Getting It Right On Ukraine:
Realpolitik vs. Wishing Thinking
As anti-government protests accelerate across Ukraine, CEPA Senior Fellow Edward Lucas provides a compelling case for why robust U.S. engagement is needed at this decisive moment. Confronting those who believe the United States should not get involved, Lucas demonstrates how American disinterest, or wishful thinking, will only turn a troubling situation into a dangerous one.
American engagement in Europe is increasingly irrelevant. Or counterproductive. Or expensive. Or useless. At any rate, America has no business getting involved in Ukraine, a complicated ex-Soviet republic where a democratically-elected government is under attack from a mixed-bag opposition, which includes football hooligans and extremists. Leave that to the Russians, or to the Europeans. But the United States has no dog in this faraway fight. That, at least, is the thinking behind some voices in the United States, which argue for keeping out of the Ukrainian scrum.
The muddle behind this approach deserves some unpicking. Start with the facts. American engagement in Ukraine has not been a great success. The prospect of NATO membership, albeit a distant one, was dangled in front of Ukraine by the Bush administration in 2007. It vanished at the Bucharest NATO summit in 2008, thanks to a combination of botched American diplomacy, European timidity, and Russian resistance.
Second, the “opposition” in Ukraine is a mixed bag. It includes remnants of the discredited “Orange” camp which triumphed in 2005, and then wasted its triumph through incompetence, division and corruption. It also includes a sprinkling of thuggish skinheads and the unpleasant radical-right (some would say quasi-fascist) Svaboda – Freedom – party. The weakness of the opposition is one reason why Viktor Yanukovych won the last presidential election. He may have governed abominably, but he has a far stronger democratic mandate than other leaders in the region who suffer barely a breath of criticism from the United States, such as Ilham Aliyev of Azerbaijan.
Third, there is no obvious policy lever to pull. Ukraine has already shunned Western economic help, by turning to the Kremlin for cheap gas and soft loans. We cannot compete with the quality and quantity of carrots offered by Moscow. And we have few sticks to wave either. Mr Yanukovych does not quail under Western criticism.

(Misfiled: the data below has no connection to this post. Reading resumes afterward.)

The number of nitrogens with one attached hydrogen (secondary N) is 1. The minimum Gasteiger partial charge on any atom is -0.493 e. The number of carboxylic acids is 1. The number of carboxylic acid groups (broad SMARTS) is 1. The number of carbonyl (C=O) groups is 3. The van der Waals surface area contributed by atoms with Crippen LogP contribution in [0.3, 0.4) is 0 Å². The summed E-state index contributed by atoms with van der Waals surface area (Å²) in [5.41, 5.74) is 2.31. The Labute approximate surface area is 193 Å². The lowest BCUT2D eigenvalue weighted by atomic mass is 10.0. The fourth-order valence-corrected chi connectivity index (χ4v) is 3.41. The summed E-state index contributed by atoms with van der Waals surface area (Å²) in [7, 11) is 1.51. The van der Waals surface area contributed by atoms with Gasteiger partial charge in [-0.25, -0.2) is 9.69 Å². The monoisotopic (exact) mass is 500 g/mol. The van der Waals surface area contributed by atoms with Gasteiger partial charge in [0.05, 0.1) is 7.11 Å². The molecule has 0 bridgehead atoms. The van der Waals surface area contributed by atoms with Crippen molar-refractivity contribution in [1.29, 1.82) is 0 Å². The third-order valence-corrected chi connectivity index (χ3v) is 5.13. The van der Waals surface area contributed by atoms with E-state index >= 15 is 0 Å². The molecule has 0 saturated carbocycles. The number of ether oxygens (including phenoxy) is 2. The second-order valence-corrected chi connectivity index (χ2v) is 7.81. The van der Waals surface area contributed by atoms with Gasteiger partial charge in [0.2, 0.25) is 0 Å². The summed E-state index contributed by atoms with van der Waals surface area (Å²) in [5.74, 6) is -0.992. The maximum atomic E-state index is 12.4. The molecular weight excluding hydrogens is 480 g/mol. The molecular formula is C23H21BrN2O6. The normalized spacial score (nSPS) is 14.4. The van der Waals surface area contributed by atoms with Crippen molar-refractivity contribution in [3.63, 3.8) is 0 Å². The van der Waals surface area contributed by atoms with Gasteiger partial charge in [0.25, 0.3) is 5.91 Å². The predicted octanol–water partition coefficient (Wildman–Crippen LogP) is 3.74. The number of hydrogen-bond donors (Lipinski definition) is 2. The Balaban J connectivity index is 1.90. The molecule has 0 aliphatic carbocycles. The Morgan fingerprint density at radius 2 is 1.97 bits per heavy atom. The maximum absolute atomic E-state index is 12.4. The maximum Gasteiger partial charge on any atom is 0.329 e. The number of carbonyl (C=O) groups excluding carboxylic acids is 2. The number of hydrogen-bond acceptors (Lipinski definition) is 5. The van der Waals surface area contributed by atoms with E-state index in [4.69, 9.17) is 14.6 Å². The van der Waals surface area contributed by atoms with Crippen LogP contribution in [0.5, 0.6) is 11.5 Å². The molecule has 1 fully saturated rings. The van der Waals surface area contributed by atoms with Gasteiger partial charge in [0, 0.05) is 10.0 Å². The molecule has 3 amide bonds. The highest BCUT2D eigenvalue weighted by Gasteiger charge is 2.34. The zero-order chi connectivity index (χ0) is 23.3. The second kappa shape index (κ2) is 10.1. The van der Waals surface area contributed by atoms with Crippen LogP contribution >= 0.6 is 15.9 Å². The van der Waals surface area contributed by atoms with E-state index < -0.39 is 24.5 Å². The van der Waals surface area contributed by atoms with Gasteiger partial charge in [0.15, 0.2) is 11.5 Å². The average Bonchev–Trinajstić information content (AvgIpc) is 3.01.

Fourth, Russia minds deeply about Ukraine. It believes that the West is behind the “color revolutions” of the last decade. It scents a plot to curb its influence in the former Soviet empire. It thinks that talk of “democracy” and “human rights” is phony. Ukraine is where the tide of Western influence has turned. Now it wants to consolidate the advantage – building a sea wall against European or American influence in the Slavic heartland. So if you want to avoid rows with Russia, staying out of Ukraine is a good place to start.
All this is true. But the arguments against American involvement in Ukraine are both muddled and dangerous. If America cares about European security at all, it must worry about Ukraine. In the long term, the vision of “Europe whole and free” remains compelling. Strong, stable, sovereign law-governed countries, with free media and political competition, make good allies, partners and neighbors. A prosperous and friendly Ukraine helps solve other problems (such as the frozen conflict in Moldova). And it would set the best possible example to Russia.
That vision is not on offer now, and probably will not be for some time. Instead, Europe and America face options including chaos, stalemate or an authoritarian crackdown. All are bad. A full crackdown in Ukraine would be possible only with bloodshed and Russian help. That raises the prospect of civil war on Europe’s borders, large numbers of refugees, and dislocation of vital oil and gas supplies.
Chaos will be little better. What happens if Western Ukraine and some other regions simply refuse to recognize the central authorities in Kiev? Then Europe faces a Galician version of Transnistria. Do we recognize separatist regions when they declare independence? Or try to nudge them under the Yanukovych regime’s control?
Stalemate means months of jittery uncertainty, with the looming prospect of default, devaluation and sharply declining living standards. The center ground is shrinking: a nightmare for the West is a version of the disaster that unfolded in Syria, with an intransigent authoritarian regime facing an extremist and fragmented opposition.